Rear Admiral Grace Murray Hopper (December 9, 1906 – January 1, 1992) is known as the developer of the compiler, one of the first programmers of Harvard Mark I computer (one of the earliest electro-mechanical computers) and the popularizer of the term ‘debugging’.
She was a curious person from childhood (for example, taking alarm clocks apart to see how they work). She had a PhD in mathematics and taught it in university for a while.
In 1943 she left university in favour of WAVES; the all-women division of US Navy. She didn’t see battle, but served in Navy Reserve and worked on Harvard Mark I.
While she was working on MARK II (the successor to Mark I) there was a moth stuck in the machine, disrupting its work. She called the process of removing the moth ‘debugging’. It’s not quite sure if she is the inventor of the word ‘computer bug’, but she certainly popularized it.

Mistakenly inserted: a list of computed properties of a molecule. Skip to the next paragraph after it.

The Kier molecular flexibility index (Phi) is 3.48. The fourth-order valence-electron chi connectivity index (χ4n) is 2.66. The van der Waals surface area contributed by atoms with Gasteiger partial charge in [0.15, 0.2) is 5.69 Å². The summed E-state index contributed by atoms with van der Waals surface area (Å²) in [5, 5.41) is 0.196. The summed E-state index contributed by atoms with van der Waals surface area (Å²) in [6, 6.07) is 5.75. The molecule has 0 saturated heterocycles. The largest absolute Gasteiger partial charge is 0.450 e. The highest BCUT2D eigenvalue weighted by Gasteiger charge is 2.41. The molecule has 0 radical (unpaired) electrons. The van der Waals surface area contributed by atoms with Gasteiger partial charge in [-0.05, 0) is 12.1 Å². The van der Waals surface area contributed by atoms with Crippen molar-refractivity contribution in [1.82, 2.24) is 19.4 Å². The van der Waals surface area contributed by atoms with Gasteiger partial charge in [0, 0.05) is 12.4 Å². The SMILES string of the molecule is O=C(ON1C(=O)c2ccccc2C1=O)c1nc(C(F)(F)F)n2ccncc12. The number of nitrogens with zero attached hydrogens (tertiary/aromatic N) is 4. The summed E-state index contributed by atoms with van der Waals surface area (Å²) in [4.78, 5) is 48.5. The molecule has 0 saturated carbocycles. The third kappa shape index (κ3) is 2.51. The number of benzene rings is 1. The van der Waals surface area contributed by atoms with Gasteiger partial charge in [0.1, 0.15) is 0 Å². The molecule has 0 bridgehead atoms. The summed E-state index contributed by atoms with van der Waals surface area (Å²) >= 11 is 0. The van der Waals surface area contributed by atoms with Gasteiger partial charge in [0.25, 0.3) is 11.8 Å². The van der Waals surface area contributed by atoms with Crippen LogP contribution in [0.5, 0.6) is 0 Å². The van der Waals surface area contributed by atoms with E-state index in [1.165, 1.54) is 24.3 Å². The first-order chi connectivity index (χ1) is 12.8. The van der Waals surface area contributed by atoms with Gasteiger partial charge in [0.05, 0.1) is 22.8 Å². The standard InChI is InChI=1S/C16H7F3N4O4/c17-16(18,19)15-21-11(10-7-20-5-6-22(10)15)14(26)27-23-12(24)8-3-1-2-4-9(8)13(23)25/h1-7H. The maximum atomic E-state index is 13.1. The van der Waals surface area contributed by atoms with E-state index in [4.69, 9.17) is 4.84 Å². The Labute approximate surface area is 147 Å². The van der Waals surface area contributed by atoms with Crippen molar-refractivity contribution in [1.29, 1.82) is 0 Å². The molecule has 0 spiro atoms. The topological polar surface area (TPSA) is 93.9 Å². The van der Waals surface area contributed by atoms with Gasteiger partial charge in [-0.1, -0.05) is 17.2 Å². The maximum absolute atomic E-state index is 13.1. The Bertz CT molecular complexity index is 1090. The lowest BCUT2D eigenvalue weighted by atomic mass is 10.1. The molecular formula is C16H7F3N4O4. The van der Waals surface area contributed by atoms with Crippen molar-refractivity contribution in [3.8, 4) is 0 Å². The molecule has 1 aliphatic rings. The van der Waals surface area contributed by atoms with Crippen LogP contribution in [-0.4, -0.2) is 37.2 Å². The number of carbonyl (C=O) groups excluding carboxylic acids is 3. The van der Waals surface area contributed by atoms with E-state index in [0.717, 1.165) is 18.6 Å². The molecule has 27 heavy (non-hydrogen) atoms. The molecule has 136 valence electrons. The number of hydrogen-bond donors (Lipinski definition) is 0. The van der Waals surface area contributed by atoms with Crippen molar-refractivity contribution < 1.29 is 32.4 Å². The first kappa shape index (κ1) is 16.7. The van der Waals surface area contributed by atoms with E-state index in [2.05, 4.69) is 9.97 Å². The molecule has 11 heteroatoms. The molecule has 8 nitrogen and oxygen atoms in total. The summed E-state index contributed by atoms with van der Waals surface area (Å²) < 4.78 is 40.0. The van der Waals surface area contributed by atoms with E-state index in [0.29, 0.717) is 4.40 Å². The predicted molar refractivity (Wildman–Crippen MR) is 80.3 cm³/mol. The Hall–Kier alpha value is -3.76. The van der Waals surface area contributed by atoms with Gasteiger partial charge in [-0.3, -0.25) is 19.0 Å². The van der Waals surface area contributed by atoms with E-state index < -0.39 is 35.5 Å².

In 1949 she joined the team developing UNIVAC I (the first commercial computer). Three years later her compiler, a program translating source code written in a programming language to machine code, was ready and working. Her co-workers were surprised by that, believing that computers could only do arithmetic.
She was also part of the team that developed COBOL, one of the first programming languages. She believed that computer programs should be written in a language similar to the way humans speak, not in machine code or assembler language that are easy for a computer to understand, but much tougher for human programmers.
She suggested that large centralized computer systems should be replaced by networks of smaller computers and that computer languages should conform to standards.
She retired from the Navy in the age of 79.
There are a supercomputer and a Navy destroyer named for her.
"The most important thing I’ve accomplished, other than building the compiler, is training young people. They come to me, you know, and say, “Do you think we can do this?” I say, “Try it.” And I back ‘em up. They need that. I keep track of them as they get older and I stir ‘em up at intervals so they don’t forget to take chances."